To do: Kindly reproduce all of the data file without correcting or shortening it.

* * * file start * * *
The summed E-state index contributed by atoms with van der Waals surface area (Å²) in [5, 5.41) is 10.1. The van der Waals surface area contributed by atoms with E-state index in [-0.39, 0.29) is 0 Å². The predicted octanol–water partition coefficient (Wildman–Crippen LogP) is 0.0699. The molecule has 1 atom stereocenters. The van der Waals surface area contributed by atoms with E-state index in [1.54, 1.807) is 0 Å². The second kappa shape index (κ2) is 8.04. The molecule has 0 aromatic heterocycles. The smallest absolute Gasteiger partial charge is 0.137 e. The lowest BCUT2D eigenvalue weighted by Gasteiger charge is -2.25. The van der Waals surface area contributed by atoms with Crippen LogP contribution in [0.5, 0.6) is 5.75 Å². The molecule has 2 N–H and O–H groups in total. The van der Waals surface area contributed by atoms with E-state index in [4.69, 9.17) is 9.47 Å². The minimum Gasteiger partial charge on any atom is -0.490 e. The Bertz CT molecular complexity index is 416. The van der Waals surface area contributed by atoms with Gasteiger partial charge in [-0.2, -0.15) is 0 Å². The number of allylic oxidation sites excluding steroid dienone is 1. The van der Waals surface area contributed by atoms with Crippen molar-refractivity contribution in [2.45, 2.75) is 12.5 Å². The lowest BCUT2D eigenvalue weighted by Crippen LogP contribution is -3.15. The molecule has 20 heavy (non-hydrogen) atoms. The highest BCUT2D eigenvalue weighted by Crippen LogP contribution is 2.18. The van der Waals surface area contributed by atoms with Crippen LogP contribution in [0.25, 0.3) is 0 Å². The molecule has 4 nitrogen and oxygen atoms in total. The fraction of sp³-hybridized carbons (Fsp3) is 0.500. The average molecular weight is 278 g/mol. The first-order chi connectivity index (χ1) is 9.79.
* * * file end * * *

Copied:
The summed E-state index contributed by atoms with van der Waals surface area (Å²) in [5, 5.41) is 10.1. The van der Waals surface area contributed by atoms with E-state index in [-0.39, 0.29) is 0 Å². The predicted octanol–water partition coefficient (Wildman–Crippen LogP) is 0.0699. The molecule has 1 atom stereocenters. The van der Waals surface area contributed by atoms with E-state index in [1.54, 1.807) is 0 Å². The second kappa shape index (κ2) is 8.04. The molecule has 0 aromatic heterocycles. The smallest absolute Gasteiger partial charge is 0.137 e. The lowest BCUT2D eigenvalue weighted by Gasteiger charge is -2.25. The van der Waals surface area contributed by atoms with Crippen LogP contribution in [0.5, 0.6) is 5.75 Å². The molecule has 2 N–H and O–H groups in total. The van der Waals surface area contributed by atoms with E-state index in [4.69, 9.17) is 9.47 Å². The minimum Gasteiger partial charge on any atom is -0.490 e. The Bertz CT molecular complexity index is 416. The van der Waals surface area contributed by atoms with Gasteiger partial charge in [-0.2, -0.15) is 0 Å². The number of allylic oxidation sites excluding steroid dienone is 1. The van der Waals surface area contributed by atoms with Crippen molar-refractivity contribution in [2.45, 2.75) is 12.5 Å². The lowest BCUT2D eigenvalue weighted by Crippen LogP contribution is -3.15. The molecule has 20 heavy (non-hydrogen) atoms. The highest BCUT2D eigenvalue weighted by Crippen LogP contribution is 2.18. The van der Waals surface area contributed by atoms with Crippen LogP contribution in [0.25, 0.3) is 0 Å². The molecule has 4 nitrogen and oxygen atoms in total. The fraction of sp³-hybridized carbons (Fsp3) is 0.500. The average molecular weight is 278 g/mol. The first-order chi connectivity index (χ1) is 9.79.